The Search for the Valentine AVR

Best Buy is now the Harman-Kardon dealer, but we have so many reasons for not liking to shop there.  Circuit City has been better to us in some ways.  We checked a few things and then we found some places to begin our search for a replacement for our Harman-Kardon 35.

I found this interesting post about the Onkyo 805.  Somehow, I don’t believe that’s the model number the Circuit City guy meant to give us, but it certainly is a nice system!  And a well written review!  Cool… THX!

How This Begins

This story really begins some years ago when my beloved spouse made the difficult decision to have some seriously needed back surgery.  Expecting a long and motion-limited recovery, we agreed that a dream home-theater system was an investment we could justify (scaled to our 1999 budget requirements, of course).

We purchased a Harmon-Kardon 35 AVR with a set of Polk Audio 5.1 Surround Sound speakers.  We had recently subscribed to DISH Network, plus we bought a DVD player to give our AVR more variety in delivering its “healing” entertainment.

My beloved’s back-surgery healed extremely well and we continued to enjoy our entry-level home entertainment system for quite some time.  That is, until one of the speaker channels went out.  Standard troubleshooting determined that it wasn’t a bad speaker or speaker cable.  The problem had to be in the AVR “box.”

The Fix-It Alternative

Shall I go into what it took to try to get our beloved AVR fixed?

I don’t think so.  Maybe later, if it might benefit someone else.

Suffice it to say that budget restrictions prevented many attempts to get it fixed until recently  We’ve heard a lot of advice that it’s often more cost-effective to just replace a crippled AVR.  Sales clerks seemed inclined to refer to that as “upgrading” our current system.

Maybe our definitions of “upgrade” differ.  We didn’t spare too much expense when we bought the first system.  We still have a perfectly well-functioning set of 5.1 Surround speakers from Polk Audio.  We see no reason to replace those as part of an “upgrade.”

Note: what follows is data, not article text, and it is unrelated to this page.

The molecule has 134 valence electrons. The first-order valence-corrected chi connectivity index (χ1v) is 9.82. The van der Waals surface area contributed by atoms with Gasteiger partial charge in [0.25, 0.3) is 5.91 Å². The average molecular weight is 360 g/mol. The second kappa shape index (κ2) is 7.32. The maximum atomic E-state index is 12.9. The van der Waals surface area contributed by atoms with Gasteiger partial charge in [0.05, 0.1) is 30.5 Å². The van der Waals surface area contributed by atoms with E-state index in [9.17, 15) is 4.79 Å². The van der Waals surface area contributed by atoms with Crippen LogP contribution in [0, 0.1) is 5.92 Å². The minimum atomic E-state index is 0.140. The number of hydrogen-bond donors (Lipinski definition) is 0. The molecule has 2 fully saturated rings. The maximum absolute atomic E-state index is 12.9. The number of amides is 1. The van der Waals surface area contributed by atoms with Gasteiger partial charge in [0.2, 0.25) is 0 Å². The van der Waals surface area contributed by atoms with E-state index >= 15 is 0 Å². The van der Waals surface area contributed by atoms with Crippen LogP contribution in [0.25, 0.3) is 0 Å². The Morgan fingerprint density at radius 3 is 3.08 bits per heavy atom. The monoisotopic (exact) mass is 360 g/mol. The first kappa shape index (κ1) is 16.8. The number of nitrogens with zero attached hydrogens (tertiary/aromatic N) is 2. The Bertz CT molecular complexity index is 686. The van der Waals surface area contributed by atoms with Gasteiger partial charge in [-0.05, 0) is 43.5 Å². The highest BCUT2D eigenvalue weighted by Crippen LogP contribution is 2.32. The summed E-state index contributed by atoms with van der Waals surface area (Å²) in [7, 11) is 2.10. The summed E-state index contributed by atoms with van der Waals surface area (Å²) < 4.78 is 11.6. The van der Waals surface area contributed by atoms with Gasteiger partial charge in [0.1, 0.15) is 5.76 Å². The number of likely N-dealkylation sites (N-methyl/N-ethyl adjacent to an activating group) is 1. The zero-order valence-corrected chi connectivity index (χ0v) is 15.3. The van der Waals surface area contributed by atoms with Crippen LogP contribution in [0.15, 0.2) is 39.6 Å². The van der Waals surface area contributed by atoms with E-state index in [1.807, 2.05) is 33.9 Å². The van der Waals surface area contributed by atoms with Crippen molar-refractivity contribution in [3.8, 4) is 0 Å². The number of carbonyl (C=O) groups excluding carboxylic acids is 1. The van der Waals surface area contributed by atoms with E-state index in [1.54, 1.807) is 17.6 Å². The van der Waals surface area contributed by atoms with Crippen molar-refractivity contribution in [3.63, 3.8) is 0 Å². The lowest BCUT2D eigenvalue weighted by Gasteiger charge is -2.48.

Now it will soon be Valentine’s Day

My beloved was so downhearted when we found out the local shop couldn’t fix our Harmon-Kardon 35 AVR.  We both were.  We thought that local shop could fix anything.

Should we call the nearest authorized service location (1000 or so miles from here) to see if they could get the sealed part that would get the dead channel working again?

It’s no longer under warranty and it’s no longer manufactured, so it would take a long time to get it fixed (at best) or it might cost $40 plus shipping only to find out it’s unfixable (at worst).

Valentine’s Day is tomorrow!

 What Works for Us

We don’t have an HDTV and we have no immediate plans to invest in one.  We recently purchased a standard definition digital television that uses a CRT as the output, rather than an LCD or plasma display.

For what we paid, we’re EXTREMELY happy with the performance of our standard definition DTV.  We believe it will last awhile, until prices of quality HD televisions come further down from the stratosphere.  When that time comes, we’d like to be able to use our DTV as an “extra” television.

It’s true that the prices of HDTV’s have come down considerably over the past few years, but we’re just not ready yet.  If we lived in a high-density HD broadcast television market, we would have that factor to consider but we don’t.  Even if we did, we get our local stations via satellite too.